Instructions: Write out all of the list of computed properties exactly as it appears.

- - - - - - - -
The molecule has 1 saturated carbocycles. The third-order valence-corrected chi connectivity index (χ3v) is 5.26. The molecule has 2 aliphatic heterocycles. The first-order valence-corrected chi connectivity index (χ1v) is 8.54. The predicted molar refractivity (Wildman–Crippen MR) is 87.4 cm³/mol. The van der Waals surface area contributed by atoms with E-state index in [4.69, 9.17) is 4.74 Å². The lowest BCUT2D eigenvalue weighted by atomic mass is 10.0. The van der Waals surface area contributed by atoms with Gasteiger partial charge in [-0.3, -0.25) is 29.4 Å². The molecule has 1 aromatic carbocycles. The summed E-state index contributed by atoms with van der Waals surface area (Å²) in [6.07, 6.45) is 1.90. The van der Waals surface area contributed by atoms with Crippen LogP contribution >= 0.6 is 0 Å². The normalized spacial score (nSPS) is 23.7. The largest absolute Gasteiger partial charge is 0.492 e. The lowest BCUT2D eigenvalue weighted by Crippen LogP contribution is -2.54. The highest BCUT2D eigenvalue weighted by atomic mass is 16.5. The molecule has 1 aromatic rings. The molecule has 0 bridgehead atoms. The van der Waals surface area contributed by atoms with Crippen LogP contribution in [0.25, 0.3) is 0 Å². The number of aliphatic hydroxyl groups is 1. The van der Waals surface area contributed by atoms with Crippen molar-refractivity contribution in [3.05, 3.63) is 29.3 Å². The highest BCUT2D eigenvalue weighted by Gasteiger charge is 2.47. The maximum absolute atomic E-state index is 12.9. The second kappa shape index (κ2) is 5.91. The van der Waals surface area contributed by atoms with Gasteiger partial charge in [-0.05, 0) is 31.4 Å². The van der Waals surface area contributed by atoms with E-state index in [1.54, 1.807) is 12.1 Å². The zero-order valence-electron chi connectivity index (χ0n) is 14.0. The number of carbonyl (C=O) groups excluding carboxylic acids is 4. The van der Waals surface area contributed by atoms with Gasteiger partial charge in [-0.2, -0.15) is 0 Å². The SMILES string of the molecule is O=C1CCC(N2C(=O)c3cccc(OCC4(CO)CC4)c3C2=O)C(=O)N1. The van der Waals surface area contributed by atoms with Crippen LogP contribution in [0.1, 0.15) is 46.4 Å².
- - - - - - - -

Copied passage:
The molecule has 1 saturated carbocycles. The third-order valence-corrected chi connectivity index (χ3v) is 5.26. The molecule has 2 aliphatic heterocycles. The first-order valence-corrected chi connectivity index (χ1v) is 8.54. The predicted molar refractivity (Wildman–Crippen MR) is 87.4 cm³/mol. The van der Waals surface area contributed by atoms with E-state index in [4.69, 9.17) is 4.74 Å². The lowest BCUT2D eigenvalue weighted by atomic mass is 10.0. The van der Waals surface area contributed by atoms with Gasteiger partial charge in [-0.3, -0.25) is 29.4 Å². The molecule has 1 aromatic carbocycles. The summed E-state index contributed by atoms with van der Waals surface area (Å²) in [6.07, 6.45) is 1.90. The van der Waals surface area contributed by atoms with Crippen LogP contribution >= 0.6 is 0 Å². The normalized spacial score (nSPS) is 23.7. The largest absolute Gasteiger partial charge is 0.492 e. The lowest BCUT2D eigenvalue weighted by Crippen LogP contribution is -2.54. The highest BCUT2D eigenvalue weighted by atomic mass is 16.5. The molecule has 1 aromatic rings. The molecule has 0 bridgehead atoms. The van der Waals surface area contributed by atoms with Crippen LogP contribution in [0.25, 0.3) is 0 Å². The number of aliphatic hydroxyl groups is 1. The van der Waals surface area contributed by atoms with Crippen molar-refractivity contribution in [3.05, 3.63) is 29.3 Å². The highest BCUT2D eigenvalue weighted by Gasteiger charge is 2.47. The maximum absolute atomic E-state index is 12.9. The second kappa shape index (κ2) is 5.91. The van der Waals surface area contributed by atoms with Gasteiger partial charge in [-0.05, 0) is 31.4 Å². The van der Waals surface area contributed by atoms with E-state index in [1.54, 1.807) is 12.1 Å². The zero-order valence-electron chi connectivity index (χ0n) is 14.0. The number of carbonyl (C=O) groups excluding carboxylic acids is 4. The van der Waals surface area contributed by atoms with Gasteiger partial charge in [-0.2, -0.15) is 0 Å². The SMILES string of the molecule is O=C1CCC(N2C(=O)c3cccc(OCC4(CO)CC4)c3C2=O)C(=O)N1. The van der Waals surface area contributed by atoms with Crippen LogP contribution in [0.1, 0.15) is 46.4 Å².